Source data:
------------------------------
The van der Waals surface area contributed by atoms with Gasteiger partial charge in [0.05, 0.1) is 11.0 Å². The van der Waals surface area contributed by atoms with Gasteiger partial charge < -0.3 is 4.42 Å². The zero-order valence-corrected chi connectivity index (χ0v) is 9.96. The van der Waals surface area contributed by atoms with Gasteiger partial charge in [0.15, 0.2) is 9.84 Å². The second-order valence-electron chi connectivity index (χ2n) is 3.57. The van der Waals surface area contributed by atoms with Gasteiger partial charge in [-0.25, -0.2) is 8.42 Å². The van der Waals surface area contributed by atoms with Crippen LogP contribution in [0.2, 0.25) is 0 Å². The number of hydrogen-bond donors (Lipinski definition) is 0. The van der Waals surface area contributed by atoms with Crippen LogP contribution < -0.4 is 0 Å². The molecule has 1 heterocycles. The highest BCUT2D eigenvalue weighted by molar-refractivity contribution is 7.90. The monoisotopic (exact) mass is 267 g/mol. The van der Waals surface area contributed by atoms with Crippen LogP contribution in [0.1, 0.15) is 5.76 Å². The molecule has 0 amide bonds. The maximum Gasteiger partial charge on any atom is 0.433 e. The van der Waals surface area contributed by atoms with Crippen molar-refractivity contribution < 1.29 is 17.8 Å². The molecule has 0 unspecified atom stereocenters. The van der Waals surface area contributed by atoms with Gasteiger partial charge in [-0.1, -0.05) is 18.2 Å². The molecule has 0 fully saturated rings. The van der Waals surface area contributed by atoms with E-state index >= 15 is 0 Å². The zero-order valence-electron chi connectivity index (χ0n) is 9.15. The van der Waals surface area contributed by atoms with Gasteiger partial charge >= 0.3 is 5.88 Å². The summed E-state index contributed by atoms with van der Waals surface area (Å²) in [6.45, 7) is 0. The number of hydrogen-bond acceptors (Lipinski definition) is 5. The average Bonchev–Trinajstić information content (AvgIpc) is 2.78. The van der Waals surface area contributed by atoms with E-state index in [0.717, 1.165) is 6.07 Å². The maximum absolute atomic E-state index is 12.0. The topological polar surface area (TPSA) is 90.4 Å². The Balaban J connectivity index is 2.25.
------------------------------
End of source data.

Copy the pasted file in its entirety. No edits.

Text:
The van der Waals surface area contributed by atoms with Gasteiger partial charge in [0.05, 0.1) is 11.0 Å². The van der Waals surface area contributed by atoms with Gasteiger partial charge < -0.3 is 4.42 Å². The zero-order valence-corrected chi connectivity index (χ0v) is 9.96. The van der Waals surface area contributed by atoms with Gasteiger partial charge in [0.15, 0.2) is 9.84 Å². The second-order valence-electron chi connectivity index (χ2n) is 3.57. The van der Waals surface area contributed by atoms with Gasteiger partial charge in [-0.25, -0.2) is 8.42 Å². The van der Waals surface area contributed by atoms with Crippen LogP contribution in [0.2, 0.25) is 0 Å². The number of hydrogen-bond donors (Lipinski definition) is 0. The van der Waals surface area contributed by atoms with Crippen LogP contribution < -0.4 is 0 Å². The molecule has 1 heterocycles. The highest BCUT2D eigenvalue weighted by molar-refractivity contribution is 7.90. The monoisotopic (exact) mass is 267 g/mol. The van der Waals surface area contributed by atoms with Crippen LogP contribution in [0.1, 0.15) is 5.76 Å². The molecule has 0 amide bonds. The maximum Gasteiger partial charge on any atom is 0.433 e. The van der Waals surface area contributed by atoms with Crippen molar-refractivity contribution < 1.29 is 17.8 Å². The molecule has 0 unspecified atom stereocenters. The van der Waals surface area contributed by atoms with Gasteiger partial charge in [-0.1, -0.05) is 18.2 Å². The molecule has 0 fully saturated rings. The van der Waals surface area contributed by atoms with E-state index >= 15 is 0 Å². The zero-order valence-electron chi connectivity index (χ0n) is 9.15. The van der Waals surface area contributed by atoms with Gasteiger partial charge >= 0.3 is 5.88 Å². The summed E-state index contributed by atoms with van der Waals surface area (Å²) in [6.45, 7) is 0. The number of hydrogen-bond acceptors (Lipinski definition) is 5. The average Bonchev–Trinajstić information content (AvgIpc) is 2.78. The van der Waals surface area contributed by atoms with E-state index in [0.717, 1.165) is 6.07 Å². The maximum absolute atomic E-state index is 12.0. The topological polar surface area (TPSA) is 90.4 Å². The Balaban J connectivity index is 2.25.